Misreadings of the situation have contributed to the belief within the Khamene‘i circle that it was now possible to militarily confront and destroy Israel, as Yossef Bodansky described in a report on October 21, 2019. Some Iranian clerical leaders have stated that it was also possible to see the removal of the US from the Persian Gulf and wider Middle Eastern region, even as a precursor to minimizing the engagement in the region of Russia, the People’s Republic of China (PRC), and current Iranian ally Turkey.
Khamene‘i appeared at the beginning of 2020 to believe that he could resolve his dramatically worsening domestic problems by a major political-military demarche which would somehow overturn Iran’s strategic fortunes. Lt.-Gen. Leopoldo Galtieri similarly sought — and failed — to reverse his Argentine military government’s fortunes by invading the Falkland Islands in 1982, as an eleventh-hour bid to cling to power.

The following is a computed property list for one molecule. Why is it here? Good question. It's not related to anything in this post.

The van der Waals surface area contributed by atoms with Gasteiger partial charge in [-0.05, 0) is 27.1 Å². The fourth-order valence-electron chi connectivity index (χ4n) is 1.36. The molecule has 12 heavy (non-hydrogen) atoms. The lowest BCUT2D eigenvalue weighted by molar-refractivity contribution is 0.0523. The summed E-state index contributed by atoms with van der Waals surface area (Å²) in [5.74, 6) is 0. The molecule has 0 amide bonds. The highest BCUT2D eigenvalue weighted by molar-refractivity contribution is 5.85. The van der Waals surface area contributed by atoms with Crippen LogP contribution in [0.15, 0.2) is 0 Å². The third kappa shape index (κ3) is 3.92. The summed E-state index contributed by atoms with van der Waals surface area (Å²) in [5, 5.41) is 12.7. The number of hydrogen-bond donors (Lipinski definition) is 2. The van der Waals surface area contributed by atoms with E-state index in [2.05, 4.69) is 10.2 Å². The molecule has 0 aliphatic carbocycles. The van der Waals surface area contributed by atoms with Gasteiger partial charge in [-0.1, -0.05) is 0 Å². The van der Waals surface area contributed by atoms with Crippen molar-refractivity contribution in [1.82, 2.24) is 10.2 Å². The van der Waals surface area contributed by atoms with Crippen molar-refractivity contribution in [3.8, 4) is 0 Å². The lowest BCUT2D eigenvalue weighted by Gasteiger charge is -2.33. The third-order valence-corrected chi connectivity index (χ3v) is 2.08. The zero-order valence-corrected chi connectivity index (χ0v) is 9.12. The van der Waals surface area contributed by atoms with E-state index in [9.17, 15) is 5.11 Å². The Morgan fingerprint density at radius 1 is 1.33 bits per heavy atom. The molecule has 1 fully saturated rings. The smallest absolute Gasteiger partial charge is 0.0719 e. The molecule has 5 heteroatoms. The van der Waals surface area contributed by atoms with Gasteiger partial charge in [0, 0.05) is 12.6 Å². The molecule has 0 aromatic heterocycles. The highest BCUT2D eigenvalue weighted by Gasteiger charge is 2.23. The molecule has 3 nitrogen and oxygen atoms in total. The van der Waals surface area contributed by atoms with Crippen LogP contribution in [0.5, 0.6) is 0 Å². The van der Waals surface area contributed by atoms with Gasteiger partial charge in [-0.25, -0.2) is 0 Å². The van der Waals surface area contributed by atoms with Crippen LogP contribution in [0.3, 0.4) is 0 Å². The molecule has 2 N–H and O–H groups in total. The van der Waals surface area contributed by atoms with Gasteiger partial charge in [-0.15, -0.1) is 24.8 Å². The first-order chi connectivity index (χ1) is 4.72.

It has become clear that the formal Government of Iran, under Pres. Hojjat olEslam Hasan Fereidun Rouhani, had, probably by mid-2019, become completely sidelined in terms of actual policymaking.
“Supreme Leader” Khamene‘i, supported by key leadership elements of the Iranian Revolutionary Guard Corps (IRGC: Pasdaran) has, since around mid-2019, been increasingly contemplating some form of unprecedented foreign adventurism, based on a misreading of the regional and global strategic situation, as a means of compensating for a declining internal security situation. Perceptions of Iranian military successes in Yemen, which were, in reality, failures of the Saudi-led coalition fighting there, created in Tehran the belief that Iranian forces could sweep all before them.
In basic terms, clerical Tehran seems unwilling to take the necessary measures to satisfy domestic political-economic problems — which are, admittedly, difficult — while at the same time allowing itself to believe that the doorway is open to it to successfully undertake great military successes outside of Iran’s borders. It thinks the domestic challenges are too hard (and, anyway, it fears to show weakness to a domestic audience), and the foreign opportunities are too easy. Related: Protect The Oil: Trump’s Top Priority In The Middle East